In following up on the post on "high base thunderstorms" - I thought I would go into what "base" is and how to calculate quite accurately how high above ground they are.
"base" is the height of a cloud above ground level. In most cases we are talking about convective clouds (Thunderstorm clouds) but also rain clouds with no lightning usually works also but the formula is really for convective clouds.
The higher the base of your convective cloud, the less likely precipitation will make it all the way to the ground. Higher based clouds have higher bases because of dry air between the base and the surface. Precipitation that evaporates before hitting the ground is called virga and can be dangerous for small planes to fly through. The opposite is also true, lower based convective clouds have higher chance of their precip hitting the ground/ocean/surface.
So it makes sense that climates with higher amounts of water vapor will have higher chances of precip and thus wetter climates and vice versa. Here is the formula for finding convective cloud bases- TEMP (F) - DEW PT (F) / 4.4 * 1000 = Cloud base in feet AGL (above ground level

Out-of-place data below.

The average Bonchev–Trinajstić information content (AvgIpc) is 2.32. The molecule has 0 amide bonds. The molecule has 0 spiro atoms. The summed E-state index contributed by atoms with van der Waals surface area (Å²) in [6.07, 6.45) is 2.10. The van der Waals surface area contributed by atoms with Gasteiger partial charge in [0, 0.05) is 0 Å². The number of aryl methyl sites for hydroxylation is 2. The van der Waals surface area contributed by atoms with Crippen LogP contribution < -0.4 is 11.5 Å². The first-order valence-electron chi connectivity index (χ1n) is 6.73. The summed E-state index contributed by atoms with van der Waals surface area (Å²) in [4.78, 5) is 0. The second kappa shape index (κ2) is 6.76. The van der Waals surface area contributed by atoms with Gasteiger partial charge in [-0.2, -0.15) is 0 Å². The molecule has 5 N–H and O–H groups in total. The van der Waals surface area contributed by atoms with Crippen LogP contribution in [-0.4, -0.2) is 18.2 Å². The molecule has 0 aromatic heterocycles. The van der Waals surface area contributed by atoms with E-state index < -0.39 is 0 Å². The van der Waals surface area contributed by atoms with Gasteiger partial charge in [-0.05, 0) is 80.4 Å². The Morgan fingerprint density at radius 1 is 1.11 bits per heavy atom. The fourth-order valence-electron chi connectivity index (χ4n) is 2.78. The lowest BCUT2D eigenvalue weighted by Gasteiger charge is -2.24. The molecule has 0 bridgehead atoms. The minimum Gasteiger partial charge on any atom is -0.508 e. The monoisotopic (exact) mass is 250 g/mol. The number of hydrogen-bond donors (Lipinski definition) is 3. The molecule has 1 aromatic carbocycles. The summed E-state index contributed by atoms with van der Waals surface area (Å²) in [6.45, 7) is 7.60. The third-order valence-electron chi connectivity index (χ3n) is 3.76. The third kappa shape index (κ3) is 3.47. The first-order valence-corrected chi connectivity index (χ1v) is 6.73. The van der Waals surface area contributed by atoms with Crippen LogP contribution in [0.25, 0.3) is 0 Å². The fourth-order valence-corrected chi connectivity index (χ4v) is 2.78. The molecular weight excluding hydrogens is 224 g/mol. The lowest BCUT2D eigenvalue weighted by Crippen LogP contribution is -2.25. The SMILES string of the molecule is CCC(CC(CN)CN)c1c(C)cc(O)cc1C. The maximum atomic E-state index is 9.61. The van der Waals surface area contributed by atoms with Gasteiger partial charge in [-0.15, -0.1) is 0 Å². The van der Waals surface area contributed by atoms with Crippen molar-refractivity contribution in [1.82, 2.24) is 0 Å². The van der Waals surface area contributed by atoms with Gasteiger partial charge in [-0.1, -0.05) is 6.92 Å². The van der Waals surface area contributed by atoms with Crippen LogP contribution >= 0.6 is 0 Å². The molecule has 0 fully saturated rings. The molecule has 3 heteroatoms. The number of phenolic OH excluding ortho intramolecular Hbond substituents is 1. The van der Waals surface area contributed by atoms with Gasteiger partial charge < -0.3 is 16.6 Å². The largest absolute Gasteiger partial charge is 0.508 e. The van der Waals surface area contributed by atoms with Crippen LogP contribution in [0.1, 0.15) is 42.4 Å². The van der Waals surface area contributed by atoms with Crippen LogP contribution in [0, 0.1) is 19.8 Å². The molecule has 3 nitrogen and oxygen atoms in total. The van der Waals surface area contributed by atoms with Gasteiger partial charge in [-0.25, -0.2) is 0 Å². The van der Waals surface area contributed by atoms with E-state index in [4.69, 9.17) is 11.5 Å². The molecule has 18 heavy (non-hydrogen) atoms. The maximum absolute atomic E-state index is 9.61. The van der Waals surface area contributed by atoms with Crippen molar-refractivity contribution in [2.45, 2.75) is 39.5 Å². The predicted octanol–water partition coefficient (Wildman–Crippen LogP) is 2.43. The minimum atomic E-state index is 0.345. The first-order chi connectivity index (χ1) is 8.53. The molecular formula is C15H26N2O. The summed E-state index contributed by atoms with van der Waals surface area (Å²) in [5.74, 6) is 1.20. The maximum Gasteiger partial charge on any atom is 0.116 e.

So here is an example of a high humidity location such as Florida
Temp = 88F Dew PT = 75F 88-75 = 13 13/4.4 = 2.95 2.95 * 1000 = 2950' or 3000' 3000' above ground level in this example would be base of convective clouds.
Example of drier location- such as the SW USA-
TEMP= 82F Dew PT 48F 82-48= 34 34/4.4 = 7.7 7.7 * = 7700' 7700' above ground level in this example would be base of convective clouds
Doesn't take a rocket scientist to figure out which example has the greatest chance of the precip actually making it to the surface. But - the same elements of a Thunderstorm other than rainfall hitting the ground are usually accompanied by high base thunderstorms, ie- lightning and high winds and even downbursts and microbursts. Thanks for reading.
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